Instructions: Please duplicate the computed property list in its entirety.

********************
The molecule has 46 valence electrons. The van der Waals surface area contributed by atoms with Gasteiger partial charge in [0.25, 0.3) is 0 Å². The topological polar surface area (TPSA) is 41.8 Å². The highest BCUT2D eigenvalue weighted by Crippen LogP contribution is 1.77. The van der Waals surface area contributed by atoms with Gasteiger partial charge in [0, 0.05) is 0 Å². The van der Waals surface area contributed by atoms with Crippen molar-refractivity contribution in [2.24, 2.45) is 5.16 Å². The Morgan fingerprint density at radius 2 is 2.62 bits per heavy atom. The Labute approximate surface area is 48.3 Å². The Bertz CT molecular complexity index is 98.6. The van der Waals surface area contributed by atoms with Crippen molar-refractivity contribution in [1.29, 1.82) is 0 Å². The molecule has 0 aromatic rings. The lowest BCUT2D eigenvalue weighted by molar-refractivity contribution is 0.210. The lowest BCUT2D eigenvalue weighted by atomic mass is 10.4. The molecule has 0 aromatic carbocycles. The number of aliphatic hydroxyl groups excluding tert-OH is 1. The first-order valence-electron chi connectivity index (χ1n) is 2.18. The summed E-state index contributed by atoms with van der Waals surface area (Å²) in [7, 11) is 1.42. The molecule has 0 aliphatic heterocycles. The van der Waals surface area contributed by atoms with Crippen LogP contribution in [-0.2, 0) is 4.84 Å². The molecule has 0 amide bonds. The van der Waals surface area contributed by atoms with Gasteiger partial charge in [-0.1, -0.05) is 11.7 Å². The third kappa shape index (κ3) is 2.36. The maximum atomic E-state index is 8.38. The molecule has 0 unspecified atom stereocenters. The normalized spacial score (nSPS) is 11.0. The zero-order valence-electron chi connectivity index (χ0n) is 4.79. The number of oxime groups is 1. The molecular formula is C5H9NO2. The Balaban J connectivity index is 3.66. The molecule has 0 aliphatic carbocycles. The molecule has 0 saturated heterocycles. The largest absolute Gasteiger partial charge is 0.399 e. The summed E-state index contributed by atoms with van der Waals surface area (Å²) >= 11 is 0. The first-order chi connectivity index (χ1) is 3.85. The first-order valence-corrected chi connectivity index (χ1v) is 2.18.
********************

The molecule has 46 valence electrons. The van der Waals surface area contributed by atoms with Gasteiger partial charge in [0.25, 0.3) is 0 Å². The topological polar surface area (TPSA) is 41.8 Å². The highest BCUT2D eigenvalue weighted by Crippen LogP contribution is 1.77. The van der Waals surface area contributed by atoms with Gasteiger partial charge in [0, 0.05) is 0 Å². The van der Waals surface area contributed by atoms with Crippen molar-refractivity contribution in [2.24, 2.45) is 5.16 Å². The Morgan fingerprint density at radius 2 is 2.62 bits per heavy atom. The Labute approximate surface area is 48.3 Å². The Bertz CT molecular complexity index is 98.6. The van der Waals surface area contributed by atoms with Crippen molar-refractivity contribution in [1.29, 1.82) is 0 Å². The molecule has 0 aromatic rings. The lowest BCUT2D eigenvalue weighted by molar-refractivity contribution is 0.210. The lowest BCUT2D eigenvalue weighted by atomic mass is 10.4. The molecule has 0 aromatic carbocycles. The number of aliphatic hydroxyl groups excluding tert-OH is 1. The first-order valence-electron chi connectivity index (χ1n) is 2.18. The summed E-state index contributed by atoms with van der Waals surface area (Å²) in [7, 11) is 1.42. The molecule has 0 aliphatic heterocycles. The van der Waals surface area contributed by atoms with Crippen LogP contribution in [-0.2, 0) is 4.84 Å². The molecule has 0 amide bonds. The van der Waals surface area contributed by atoms with Gasteiger partial charge in [-0.1, -0.05) is 11.7 Å². The third kappa shape index (κ3) is 2.36. The maximum atomic E-state index is 8.38. The molecule has 0 unspecified atom stereocenters. The normalized spacial score (nSPS) is 11.0. The zero-order valence-electron chi connectivity index (χ0n) is 4.79. The number of oxime groups is 1. The molecular formula is C5H9NO2. The Balaban J connectivity index is 3.66. The molecule has 0 aliphatic carbocycles. The molecule has 0 saturated heterocycles. The largest absolute Gasteiger partial charge is 0.399 e. The summed E-state index contributed by atoms with van der Waals surface area (Å²) >= 11 is 0. The first-order chi connectivity index (χ1) is 3.85. The first-order valence-corrected chi connectivity index (χ1v) is 2.18.